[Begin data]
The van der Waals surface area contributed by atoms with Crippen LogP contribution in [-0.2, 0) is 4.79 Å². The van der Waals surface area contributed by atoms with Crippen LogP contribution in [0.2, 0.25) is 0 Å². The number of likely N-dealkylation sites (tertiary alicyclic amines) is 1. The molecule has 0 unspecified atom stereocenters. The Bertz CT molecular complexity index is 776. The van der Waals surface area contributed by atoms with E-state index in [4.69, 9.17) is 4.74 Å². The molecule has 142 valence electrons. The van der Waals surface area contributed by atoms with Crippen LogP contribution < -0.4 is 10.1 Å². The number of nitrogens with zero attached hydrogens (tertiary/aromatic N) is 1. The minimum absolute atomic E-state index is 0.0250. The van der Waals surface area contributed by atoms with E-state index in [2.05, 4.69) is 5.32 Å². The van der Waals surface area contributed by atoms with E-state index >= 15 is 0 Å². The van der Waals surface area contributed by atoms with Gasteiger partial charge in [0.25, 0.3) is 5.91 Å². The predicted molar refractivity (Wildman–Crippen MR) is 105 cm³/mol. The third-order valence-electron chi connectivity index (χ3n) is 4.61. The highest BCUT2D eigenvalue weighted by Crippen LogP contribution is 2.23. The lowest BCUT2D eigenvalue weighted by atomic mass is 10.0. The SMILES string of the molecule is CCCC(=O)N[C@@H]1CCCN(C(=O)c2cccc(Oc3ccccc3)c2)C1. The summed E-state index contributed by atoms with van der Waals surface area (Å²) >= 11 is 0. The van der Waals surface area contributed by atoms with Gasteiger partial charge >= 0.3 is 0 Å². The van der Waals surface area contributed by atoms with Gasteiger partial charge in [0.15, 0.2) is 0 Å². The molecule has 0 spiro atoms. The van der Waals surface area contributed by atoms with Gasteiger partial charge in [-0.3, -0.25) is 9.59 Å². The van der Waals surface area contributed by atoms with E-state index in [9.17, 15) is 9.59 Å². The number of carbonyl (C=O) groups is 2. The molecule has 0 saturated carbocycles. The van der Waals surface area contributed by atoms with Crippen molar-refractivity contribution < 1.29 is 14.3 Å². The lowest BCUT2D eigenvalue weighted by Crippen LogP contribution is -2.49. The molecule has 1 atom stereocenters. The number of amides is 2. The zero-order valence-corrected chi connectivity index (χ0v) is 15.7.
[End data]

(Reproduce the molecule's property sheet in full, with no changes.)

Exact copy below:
The van der Waals surface area contributed by atoms with Crippen LogP contribution in [-0.2, 0) is 4.79 Å². The van der Waals surface area contributed by atoms with Crippen LogP contribution in [0.2, 0.25) is 0 Å². The number of likely N-dealkylation sites (tertiary alicyclic amines) is 1. The molecule has 0 unspecified atom stereocenters. The Bertz CT molecular complexity index is 776. The van der Waals surface area contributed by atoms with E-state index in [4.69, 9.17) is 4.74 Å². The molecule has 142 valence electrons. The van der Waals surface area contributed by atoms with Crippen LogP contribution < -0.4 is 10.1 Å². The number of nitrogens with zero attached hydrogens (tertiary/aromatic N) is 1. The minimum absolute atomic E-state index is 0.0250. The van der Waals surface area contributed by atoms with E-state index in [2.05, 4.69) is 5.32 Å². The van der Waals surface area contributed by atoms with E-state index >= 15 is 0 Å². The van der Waals surface area contributed by atoms with Gasteiger partial charge in [0.25, 0.3) is 5.91 Å². The predicted molar refractivity (Wildman–Crippen MR) is 105 cm³/mol. The third-order valence-electron chi connectivity index (χ3n) is 4.61. The highest BCUT2D eigenvalue weighted by Crippen LogP contribution is 2.23. The lowest BCUT2D eigenvalue weighted by atomic mass is 10.0. The SMILES string of the molecule is CCCC(=O)N[C@@H]1CCCN(C(=O)c2cccc(Oc3ccccc3)c2)C1. The summed E-state index contributed by atoms with van der Waals surface area (Å²) >= 11 is 0. The van der Waals surface area contributed by atoms with Gasteiger partial charge >= 0.3 is 0 Å². The van der Waals surface area contributed by atoms with Gasteiger partial charge in [0.15, 0.2) is 0 Å². The molecule has 0 spiro atoms. The van der Waals surface area contributed by atoms with Gasteiger partial charge in [-0.3, -0.25) is 9.59 Å². The van der Waals surface area contributed by atoms with E-state index in [9.17, 15) is 9.59 Å². The number of carbonyl (C=O) groups is 2. The molecule has 0 saturated carbocycles. The van der Waals surface area contributed by atoms with Crippen molar-refractivity contribution < 1.29 is 14.3 Å². The lowest BCUT2D eigenvalue weighted by Crippen LogP contribution is -2.49. The molecule has 1 atom stereocenters. The number of amides is 2. The zero-order valence-corrected chi connectivity index (χ0v) is 15.7.